Of the stream - The word rendered here 'stream' (נחל nachal), means either a stream, or a rivulet of water Numbers 34:5; Joshua 15:4-47; or it means a valley with a brook or torrent; a low place with water. Here it means evidently the latter - as it cannot be supposed they would worship in a stream, though they undoubtedly worshipped in a vale or low place where there was occasionally a rivulet of water. This entire description is strikingly applicable to the valley of Jehoshaphat - a low vale, broken by chasms and by projecting and overhanging rocks, and along the center of which flowed a small brook, much swelled occasionally by the waters that fell from the adjacent hills. At some seasons of the year, however, the valley was entirely dry. The idea here is, that they had chosen their portion in the dividings of that valley instead of the adjacent hills on which the worship of God was celebrated. That valley became afterward the emblem of punishment: and may it not be implied in this passage that they were to inherit whatever would descend on that valley; that is, that they were to participate in the punishment which would be the just expression of the divine displeasure?

Even to them hast thou poured out - That is, to these idols erected in the valleys.

A drink-offering - A libation, or drink-offering was usually poured out in the worship of pagan gods Jeremiah 7:18. It was common also in the worship of the true God (see Genesis 35:14). Among the Hebrews it consisted of wine and oil Exodus 29:40; Numbers 15:5-7; Leviticus 23:13.

Thou hast offered a meat-offering - On the word used here (מנחה minchāh) see the notes at Isaiah 1:13; Isaiah 43:23. The word 'meat' formerly denoted in the English language food in general, and was not confined as it is now to animal food. Hence, the word 'meat-offering' is so often used in the Scriptures when a sacrifice is intended which was not a bloody sacrifice. The mincha was in fact an offering of meal, fine flour, etc., mingled with oil Leviticus 14:10; Numbers 7:13, and was distinguished expressly from the bloody sacrifice. The word 'meal-offering' would much more appropriately express the sense of the original than 'meat-offering.' This was a common offering made to idols as well as to the true God, and was designed as an expression of thankfulness.

Should I receive comfort in these? - It is implied that God could not behold them but with displeasure, and that for them he would punish them. The Vulgate and the Septuagint express it well as: 'On account of these things shall I not be enraged?'

6. The smooth stones, shaped as idols, are the gods chosen by thee as thy portion (Ps 16:5).

meat offering—not a bloody sacrifice, but one of meal and flour mingled with oil. "Meat" in Old English meant food, not flesh, as it means now (Le 14:10).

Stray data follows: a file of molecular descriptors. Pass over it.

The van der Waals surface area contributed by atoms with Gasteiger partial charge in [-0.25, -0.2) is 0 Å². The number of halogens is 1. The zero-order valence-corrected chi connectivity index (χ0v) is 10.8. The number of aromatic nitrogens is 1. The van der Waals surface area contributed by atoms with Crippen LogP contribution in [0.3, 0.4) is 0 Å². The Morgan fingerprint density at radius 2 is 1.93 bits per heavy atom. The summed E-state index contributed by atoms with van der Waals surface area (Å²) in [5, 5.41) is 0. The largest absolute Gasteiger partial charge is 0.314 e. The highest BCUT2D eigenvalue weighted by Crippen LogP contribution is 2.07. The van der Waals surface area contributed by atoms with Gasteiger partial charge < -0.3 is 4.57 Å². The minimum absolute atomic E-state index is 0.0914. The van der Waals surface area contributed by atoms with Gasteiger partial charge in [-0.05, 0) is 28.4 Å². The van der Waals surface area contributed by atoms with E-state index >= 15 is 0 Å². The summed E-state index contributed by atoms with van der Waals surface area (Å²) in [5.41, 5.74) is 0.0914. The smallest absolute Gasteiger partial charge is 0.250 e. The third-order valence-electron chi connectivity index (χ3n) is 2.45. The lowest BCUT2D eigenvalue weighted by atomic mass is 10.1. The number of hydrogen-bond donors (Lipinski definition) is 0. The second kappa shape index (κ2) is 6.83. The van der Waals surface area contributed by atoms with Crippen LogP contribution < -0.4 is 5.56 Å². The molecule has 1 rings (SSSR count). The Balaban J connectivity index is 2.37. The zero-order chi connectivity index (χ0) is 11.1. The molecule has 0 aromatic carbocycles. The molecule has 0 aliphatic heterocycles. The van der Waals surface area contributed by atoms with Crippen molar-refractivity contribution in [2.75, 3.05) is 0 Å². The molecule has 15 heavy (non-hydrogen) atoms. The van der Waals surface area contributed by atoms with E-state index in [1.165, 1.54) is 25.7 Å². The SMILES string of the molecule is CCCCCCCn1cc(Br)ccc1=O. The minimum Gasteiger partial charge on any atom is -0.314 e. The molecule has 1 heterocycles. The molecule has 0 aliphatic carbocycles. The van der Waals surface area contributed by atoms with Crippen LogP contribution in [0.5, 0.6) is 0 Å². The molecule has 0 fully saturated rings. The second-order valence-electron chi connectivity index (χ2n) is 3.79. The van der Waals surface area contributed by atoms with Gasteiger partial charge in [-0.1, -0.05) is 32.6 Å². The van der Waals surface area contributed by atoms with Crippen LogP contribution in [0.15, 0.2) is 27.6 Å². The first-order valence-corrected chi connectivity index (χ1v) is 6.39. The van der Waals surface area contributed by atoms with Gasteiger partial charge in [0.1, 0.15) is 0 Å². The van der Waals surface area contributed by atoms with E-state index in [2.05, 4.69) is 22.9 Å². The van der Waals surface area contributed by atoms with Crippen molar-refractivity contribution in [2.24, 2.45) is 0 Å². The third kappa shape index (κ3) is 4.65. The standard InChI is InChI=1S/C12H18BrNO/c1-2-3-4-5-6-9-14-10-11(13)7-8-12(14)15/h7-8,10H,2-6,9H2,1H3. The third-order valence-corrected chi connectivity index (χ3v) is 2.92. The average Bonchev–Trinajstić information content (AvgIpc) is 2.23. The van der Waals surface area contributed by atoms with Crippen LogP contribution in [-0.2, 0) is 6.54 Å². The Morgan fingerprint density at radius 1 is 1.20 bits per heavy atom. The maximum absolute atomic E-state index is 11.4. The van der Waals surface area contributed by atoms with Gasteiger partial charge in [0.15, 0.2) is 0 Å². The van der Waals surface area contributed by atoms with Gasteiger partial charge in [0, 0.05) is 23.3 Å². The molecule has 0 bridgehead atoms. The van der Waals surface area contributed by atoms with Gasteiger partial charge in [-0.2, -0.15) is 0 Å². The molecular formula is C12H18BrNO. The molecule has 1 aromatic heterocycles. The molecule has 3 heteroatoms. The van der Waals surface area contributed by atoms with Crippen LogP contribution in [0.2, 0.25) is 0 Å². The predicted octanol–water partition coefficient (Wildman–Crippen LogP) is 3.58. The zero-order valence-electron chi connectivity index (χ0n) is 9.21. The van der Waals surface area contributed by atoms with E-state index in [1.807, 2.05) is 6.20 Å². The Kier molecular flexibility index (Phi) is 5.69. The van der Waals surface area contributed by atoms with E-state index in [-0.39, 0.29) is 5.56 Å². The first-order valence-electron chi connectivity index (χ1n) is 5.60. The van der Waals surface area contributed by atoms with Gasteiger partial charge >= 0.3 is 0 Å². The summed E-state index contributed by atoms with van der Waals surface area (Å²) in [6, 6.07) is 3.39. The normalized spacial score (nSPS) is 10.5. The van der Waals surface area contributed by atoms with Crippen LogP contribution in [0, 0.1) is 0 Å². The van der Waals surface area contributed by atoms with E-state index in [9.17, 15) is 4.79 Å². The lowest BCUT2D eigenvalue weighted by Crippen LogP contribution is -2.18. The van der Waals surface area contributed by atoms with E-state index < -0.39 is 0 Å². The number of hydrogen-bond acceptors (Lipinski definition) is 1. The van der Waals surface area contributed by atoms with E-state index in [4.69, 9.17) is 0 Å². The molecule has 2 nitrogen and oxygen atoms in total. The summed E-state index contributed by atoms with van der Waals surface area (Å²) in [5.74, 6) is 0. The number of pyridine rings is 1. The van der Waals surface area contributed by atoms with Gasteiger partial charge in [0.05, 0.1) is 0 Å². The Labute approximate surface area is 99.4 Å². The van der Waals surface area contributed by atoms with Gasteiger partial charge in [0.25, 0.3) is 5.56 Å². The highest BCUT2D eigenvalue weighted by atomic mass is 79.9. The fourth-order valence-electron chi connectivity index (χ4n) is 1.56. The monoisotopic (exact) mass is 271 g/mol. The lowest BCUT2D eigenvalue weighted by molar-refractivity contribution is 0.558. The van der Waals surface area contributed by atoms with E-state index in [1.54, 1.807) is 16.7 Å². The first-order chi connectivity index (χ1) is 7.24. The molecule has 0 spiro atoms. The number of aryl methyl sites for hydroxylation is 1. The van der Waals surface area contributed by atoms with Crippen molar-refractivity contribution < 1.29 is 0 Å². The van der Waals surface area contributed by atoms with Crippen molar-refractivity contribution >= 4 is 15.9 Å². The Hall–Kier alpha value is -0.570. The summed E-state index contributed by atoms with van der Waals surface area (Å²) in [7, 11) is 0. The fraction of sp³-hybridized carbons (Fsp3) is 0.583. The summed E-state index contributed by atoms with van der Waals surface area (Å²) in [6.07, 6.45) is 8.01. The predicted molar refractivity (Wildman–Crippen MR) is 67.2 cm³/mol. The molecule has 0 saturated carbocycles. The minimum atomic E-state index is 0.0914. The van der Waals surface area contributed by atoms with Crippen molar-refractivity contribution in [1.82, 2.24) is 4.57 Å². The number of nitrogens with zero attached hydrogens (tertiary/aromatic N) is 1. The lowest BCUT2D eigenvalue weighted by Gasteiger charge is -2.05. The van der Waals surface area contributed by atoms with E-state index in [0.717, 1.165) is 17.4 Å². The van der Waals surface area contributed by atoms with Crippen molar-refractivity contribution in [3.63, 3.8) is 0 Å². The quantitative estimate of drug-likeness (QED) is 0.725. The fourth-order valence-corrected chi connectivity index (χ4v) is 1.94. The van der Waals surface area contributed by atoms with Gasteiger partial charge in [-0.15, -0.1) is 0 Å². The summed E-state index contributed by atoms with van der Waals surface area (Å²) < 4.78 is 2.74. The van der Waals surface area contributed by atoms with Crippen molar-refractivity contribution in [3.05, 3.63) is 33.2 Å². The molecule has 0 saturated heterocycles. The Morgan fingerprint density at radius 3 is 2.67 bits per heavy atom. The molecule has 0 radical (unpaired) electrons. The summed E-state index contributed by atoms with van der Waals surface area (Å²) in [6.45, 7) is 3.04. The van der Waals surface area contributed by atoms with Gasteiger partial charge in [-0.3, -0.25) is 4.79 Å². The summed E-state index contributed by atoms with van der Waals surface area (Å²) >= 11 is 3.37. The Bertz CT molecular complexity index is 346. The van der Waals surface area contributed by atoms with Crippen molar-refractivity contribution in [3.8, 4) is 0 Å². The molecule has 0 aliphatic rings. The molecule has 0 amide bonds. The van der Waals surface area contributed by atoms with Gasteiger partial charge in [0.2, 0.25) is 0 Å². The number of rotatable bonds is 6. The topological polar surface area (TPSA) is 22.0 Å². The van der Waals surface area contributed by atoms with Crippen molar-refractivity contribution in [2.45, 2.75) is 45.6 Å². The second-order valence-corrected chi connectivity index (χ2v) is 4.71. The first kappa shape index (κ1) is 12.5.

Should I receive comfort—rather, "Shall I bear these things with patience?" [Horsley].

Among the smooth stones of the stream is thy portion; thou hast chosen for thy portion those idols which were either made of those smooth stones which were cast up by rivers, or which were worshipped upon altars made of such stones, or which were worshipped by the sides of brooks or rivers, where such smooth stones commonly lie.

They are thy lot; thou hast forsaken me, and chosen idols for the great object of thy worship and trust.

To them hast thou poured a drink-offering, thou hast offered a meat-offering; for the devil is God’s ape, and idolaters used the same rites and offerings in the worship of idols which God had prescribed in his own, Numbers 15:4, &c.

Should I receive comfort in these? should I be pleased with such a people and such actions? must I not needs be highly provoked, and show my displeasure by an exemplary punishment of such wicked and foolish actions? This is a usual figure, called meiosis, or litotes, when less is said, and more is understood. Among the smooth stones of the stream is thy portion,.... Or thy god; but the portion of Jacob is not like them, stocks and stones, Jeremiah 10:16. Whenever they could pick up smooth stones, and such as were fit for their purpose, whether in the stream of a brook, or in a valley, as the word also signifies, they polished and formed them into an image, and made gods of them; and these were their portion and inheritance, and which they left to their children. There is an elegant play on words (k) in the Hebrew tongue, between the word for "smooth stones", and that for a "portion (l)", which cannot be expressed in our language: or, "in the smooth or slippery places of the valley shall be thy portions"; see Psalm 35:6.